U.S. bans all flights to Cuba outside Havana in latest crackdown

American Airlines and JetBlue, which fly routes to Cuba other than Havana, will have to submit to new regulations from the Transportation Department.
Image: FILE PHOTO: Tourists in a vintage car pass by the U.S. Embassy in Havana
Tourists in a vintage car pass by the U.S. Embassy in Havana on Nov. 1, 2018.Alexandre Meneghini / Reuters

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By Doha Madani and Josh Lederman

President Donald Trump's administration is banning all flights to Cuba other than those to the city of Havana in the latest round of crackdowns on the small island nation.

The ban, which goes into effect on Dec. 10, was announced Friday by the Department of Transportation.

Secretary of State Mike Pompeo said in a letter to Transportation Secretary Elaine Chao that the flights are being suspended indefinitely because of Cuba’s repression of its people and support for Venezuela’s President Nicolás Maduro.

An excerpt of the letter said the move was to "further the administration’s policy of strengthening the economic consequences to the Cuban regime for its ongoing repression of the Cuban people and its support" for Maduro.

American Airlines and JetBlue both fly routes to cities in Cuba other than Havana and will have to end those routes in accordance with the new regulations.

JetBlue said in a statement Friday that it plans to operate in full compliance with the new policy.

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"We are beginning to work with our various government and commercial partners to understand the full impact of this change on our customers and operations in Camagüey, Holguín and Santa Clara," the airline said.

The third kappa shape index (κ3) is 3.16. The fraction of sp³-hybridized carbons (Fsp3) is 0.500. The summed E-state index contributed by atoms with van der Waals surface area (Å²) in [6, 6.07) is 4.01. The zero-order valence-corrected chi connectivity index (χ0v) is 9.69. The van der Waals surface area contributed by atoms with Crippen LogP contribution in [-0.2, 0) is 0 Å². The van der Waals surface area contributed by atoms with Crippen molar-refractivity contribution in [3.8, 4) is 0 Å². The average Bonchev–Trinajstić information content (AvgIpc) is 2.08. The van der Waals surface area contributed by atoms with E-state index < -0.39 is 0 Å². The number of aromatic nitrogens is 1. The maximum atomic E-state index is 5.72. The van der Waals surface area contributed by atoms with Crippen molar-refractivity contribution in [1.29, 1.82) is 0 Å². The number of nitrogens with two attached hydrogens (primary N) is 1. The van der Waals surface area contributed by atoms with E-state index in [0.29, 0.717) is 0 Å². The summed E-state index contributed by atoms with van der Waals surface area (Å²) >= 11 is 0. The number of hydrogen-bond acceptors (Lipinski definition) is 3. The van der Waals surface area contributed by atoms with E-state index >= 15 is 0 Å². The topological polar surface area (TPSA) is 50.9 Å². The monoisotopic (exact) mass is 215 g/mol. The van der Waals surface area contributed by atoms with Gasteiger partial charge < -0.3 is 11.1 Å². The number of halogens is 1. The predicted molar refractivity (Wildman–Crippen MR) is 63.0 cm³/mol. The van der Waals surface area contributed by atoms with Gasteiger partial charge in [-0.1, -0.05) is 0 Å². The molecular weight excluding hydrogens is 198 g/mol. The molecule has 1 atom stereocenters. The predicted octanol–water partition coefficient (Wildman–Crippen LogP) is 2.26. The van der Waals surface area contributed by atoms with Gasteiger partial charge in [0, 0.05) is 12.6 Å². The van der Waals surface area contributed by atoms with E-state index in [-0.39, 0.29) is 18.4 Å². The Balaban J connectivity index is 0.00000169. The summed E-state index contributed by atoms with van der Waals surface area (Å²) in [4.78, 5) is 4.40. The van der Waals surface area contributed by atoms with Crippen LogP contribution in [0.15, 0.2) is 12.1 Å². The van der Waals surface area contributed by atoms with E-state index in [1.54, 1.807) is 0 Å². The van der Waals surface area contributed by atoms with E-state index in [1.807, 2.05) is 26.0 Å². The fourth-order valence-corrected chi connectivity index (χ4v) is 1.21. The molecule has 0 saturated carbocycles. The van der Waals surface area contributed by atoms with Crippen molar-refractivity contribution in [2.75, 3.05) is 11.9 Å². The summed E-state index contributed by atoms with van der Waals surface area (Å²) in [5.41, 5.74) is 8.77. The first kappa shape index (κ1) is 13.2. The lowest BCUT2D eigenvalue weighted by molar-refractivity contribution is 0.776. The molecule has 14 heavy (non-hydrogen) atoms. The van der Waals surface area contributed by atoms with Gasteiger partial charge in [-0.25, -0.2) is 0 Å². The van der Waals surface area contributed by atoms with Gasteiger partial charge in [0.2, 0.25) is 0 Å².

American Airlines said it was also working to comply.

"We are reviewing today’s announcement regarding service to non-Havana airports in Cuba," the airline said in a statement. "We will continue to comply with federal law, work with the administration, and update our policies and procedures regarding travel to Cuba as necessary."

American said it currently operates 11 daily flights in Cuba, six of which are in Havana.

The White House's restrictions are yet another roll back of the friendlier relationship President Barack Obama began with Cuba before the end of his administration.

In June the Department of the Treasury and the State Department said group educational or cultural trips to Cuba, or "people-to-people" travel, would no longer be permitted.

"Veiled tourism has served to line the pockets of the Cuban military, the very same people supporting Nicolás Maduro in Venezuela and repressing the Cuban people on the island," the Department of State said in a statement at the time.

Last year the State Department added 26 tourist attractions to a long list of restricted sites Americans are barred from visiting in Cuba, including hotels, marinas and shops.

It is still legal for Americans to visit Cuba, though the increased sanctions and restrictions on travel have dampened interest and reduced tourism dramatically.

CORRECTION (Oct. 25, 2019, 6:25 p.m.): A previous version of this article misstated Elaine Chao’s position. She is the Transportation secretary, not the Treasury secretary.